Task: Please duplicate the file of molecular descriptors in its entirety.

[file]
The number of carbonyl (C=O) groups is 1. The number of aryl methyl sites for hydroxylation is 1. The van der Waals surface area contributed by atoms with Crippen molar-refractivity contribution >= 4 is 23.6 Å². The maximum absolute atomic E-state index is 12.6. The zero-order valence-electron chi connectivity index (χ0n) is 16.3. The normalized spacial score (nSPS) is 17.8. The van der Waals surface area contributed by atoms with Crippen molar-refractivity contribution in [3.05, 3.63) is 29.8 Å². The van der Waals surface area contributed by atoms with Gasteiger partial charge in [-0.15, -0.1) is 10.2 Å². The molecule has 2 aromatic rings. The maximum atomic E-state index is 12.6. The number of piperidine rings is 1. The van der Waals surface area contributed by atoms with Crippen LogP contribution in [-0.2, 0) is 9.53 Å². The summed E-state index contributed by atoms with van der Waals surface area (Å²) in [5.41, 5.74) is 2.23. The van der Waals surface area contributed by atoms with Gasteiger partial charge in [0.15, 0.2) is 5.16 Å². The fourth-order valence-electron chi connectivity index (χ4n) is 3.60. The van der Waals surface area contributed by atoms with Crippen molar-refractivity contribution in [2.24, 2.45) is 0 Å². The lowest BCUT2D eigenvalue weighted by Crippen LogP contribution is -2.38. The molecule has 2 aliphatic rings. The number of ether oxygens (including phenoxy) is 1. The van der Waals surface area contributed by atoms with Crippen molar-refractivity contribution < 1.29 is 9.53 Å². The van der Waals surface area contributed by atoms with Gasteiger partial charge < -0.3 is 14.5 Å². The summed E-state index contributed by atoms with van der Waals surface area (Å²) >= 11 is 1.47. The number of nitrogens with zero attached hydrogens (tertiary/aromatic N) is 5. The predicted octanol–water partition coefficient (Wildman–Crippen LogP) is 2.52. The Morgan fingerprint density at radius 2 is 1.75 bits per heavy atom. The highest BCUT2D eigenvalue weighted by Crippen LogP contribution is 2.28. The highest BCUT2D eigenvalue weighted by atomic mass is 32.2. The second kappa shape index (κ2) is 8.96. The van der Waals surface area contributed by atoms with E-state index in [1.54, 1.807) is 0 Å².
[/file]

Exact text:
The number of carbonyl (C=O) groups is 1. The number of aryl methyl sites for hydroxylation is 1. The van der Waals surface area contributed by atoms with Crippen molar-refractivity contribution >= 4 is 23.6 Å². The maximum absolute atomic E-state index is 12.6. The zero-order valence-electron chi connectivity index (χ0n) is 16.3. The normalized spacial score (nSPS) is 17.8. The van der Waals surface area contributed by atoms with Crippen molar-refractivity contribution in [3.05, 3.63) is 29.8 Å². The van der Waals surface area contributed by atoms with Gasteiger partial charge in [-0.15, -0.1) is 10.2 Å². The molecule has 2 aromatic rings. The maximum atomic E-state index is 12.6. The number of piperidine rings is 1. The van der Waals surface area contributed by atoms with Crippen LogP contribution in [-0.2, 0) is 9.53 Å². The summed E-state index contributed by atoms with van der Waals surface area (Å²) in [5.41, 5.74) is 2.23. The van der Waals surface area contributed by atoms with Gasteiger partial charge in [0.15, 0.2) is 5.16 Å². The fourth-order valence-electron chi connectivity index (χ4n) is 3.60. The van der Waals surface area contributed by atoms with Crippen molar-refractivity contribution in [2.24, 2.45) is 0 Å². The lowest BCUT2D eigenvalue weighted by Crippen LogP contribution is -2.38. The molecule has 2 aliphatic rings. The number of ether oxygens (including phenoxy) is 1. The van der Waals surface area contributed by atoms with Crippen molar-refractivity contribution < 1.29 is 9.53 Å². The van der Waals surface area contributed by atoms with Gasteiger partial charge < -0.3 is 14.5 Å². The summed E-state index contributed by atoms with van der Waals surface area (Å²) >= 11 is 1.47. The number of nitrogens with zero attached hydrogens (tertiary/aromatic N) is 5. The predicted octanol–water partition coefficient (Wildman–Crippen LogP) is 2.52. The Morgan fingerprint density at radius 2 is 1.75 bits per heavy atom. The highest BCUT2D eigenvalue weighted by Crippen LogP contribution is 2.28. The highest BCUT2D eigenvalue weighted by atomic mass is 32.2. The second kappa shape index (κ2) is 8.96. The van der Waals surface area contributed by atoms with E-state index in [1.54, 1.807) is 0 Å².